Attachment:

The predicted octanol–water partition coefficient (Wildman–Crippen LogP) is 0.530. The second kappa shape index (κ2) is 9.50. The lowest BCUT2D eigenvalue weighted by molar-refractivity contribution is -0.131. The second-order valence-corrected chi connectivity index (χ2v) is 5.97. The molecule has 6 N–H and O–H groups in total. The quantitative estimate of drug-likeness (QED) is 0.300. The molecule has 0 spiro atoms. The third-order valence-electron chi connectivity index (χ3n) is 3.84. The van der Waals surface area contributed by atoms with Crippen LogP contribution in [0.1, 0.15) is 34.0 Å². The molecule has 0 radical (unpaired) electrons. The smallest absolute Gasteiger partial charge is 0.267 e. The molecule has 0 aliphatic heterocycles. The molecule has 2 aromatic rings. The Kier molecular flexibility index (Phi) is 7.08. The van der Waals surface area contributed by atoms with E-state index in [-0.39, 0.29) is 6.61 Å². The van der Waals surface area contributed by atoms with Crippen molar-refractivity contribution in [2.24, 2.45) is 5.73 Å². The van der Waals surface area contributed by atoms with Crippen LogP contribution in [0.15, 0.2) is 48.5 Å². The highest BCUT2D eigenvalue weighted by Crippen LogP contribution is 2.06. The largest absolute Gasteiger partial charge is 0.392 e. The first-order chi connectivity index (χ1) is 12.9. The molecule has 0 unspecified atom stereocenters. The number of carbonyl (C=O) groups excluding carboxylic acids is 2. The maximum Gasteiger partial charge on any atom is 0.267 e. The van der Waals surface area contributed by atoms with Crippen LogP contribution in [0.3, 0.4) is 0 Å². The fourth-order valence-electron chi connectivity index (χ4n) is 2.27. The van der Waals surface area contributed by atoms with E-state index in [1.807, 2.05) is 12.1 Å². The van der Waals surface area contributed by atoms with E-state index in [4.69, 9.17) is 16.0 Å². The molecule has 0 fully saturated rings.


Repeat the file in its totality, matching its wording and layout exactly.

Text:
The predicted octanol–water partition coefficient (Wildman–Crippen LogP) is 0.530. The second kappa shape index (κ2) is 9.50. The lowest BCUT2D eigenvalue weighted by molar-refractivity contribution is -0.131. The second-order valence-corrected chi connectivity index (χ2v) is 5.97. The molecule has 6 N–H and O–H groups in total. The quantitative estimate of drug-likeness (QED) is 0.300. The molecule has 0 spiro atoms. The third-order valence-electron chi connectivity index (χ3n) is 3.84. The van der Waals surface area contributed by atoms with Crippen LogP contribution in [0.1, 0.15) is 34.0 Å². The molecule has 0 radical (unpaired) electrons. The smallest absolute Gasteiger partial charge is 0.267 e. The molecule has 0 aliphatic heterocycles. The molecule has 2 aromatic rings. The Kier molecular flexibility index (Phi) is 7.08. The van der Waals surface area contributed by atoms with E-state index in [-0.39, 0.29) is 6.61 Å². The van der Waals surface area contributed by atoms with Crippen molar-refractivity contribution in [2.24, 2.45) is 5.73 Å². The van der Waals surface area contributed by atoms with Crippen LogP contribution in [0.15, 0.2) is 48.5 Å². The highest BCUT2D eigenvalue weighted by Crippen LogP contribution is 2.06. The largest absolute Gasteiger partial charge is 0.392 e. The first-order chi connectivity index (χ1) is 12.9. The molecule has 0 unspecified atom stereocenters. The number of carbonyl (C=O) groups excluding carboxylic acids is 2. The maximum Gasteiger partial charge on any atom is 0.267 e. The van der Waals surface area contributed by atoms with Crippen LogP contribution in [0.3, 0.4) is 0 Å². The fourth-order valence-electron chi connectivity index (χ4n) is 2.27. The van der Waals surface area contributed by atoms with E-state index in [1.807, 2.05) is 12.1 Å². The van der Waals surface area contributed by atoms with E-state index in [4.69, 9.17) is 16.0 Å². The molecule has 0 fully saturated rings.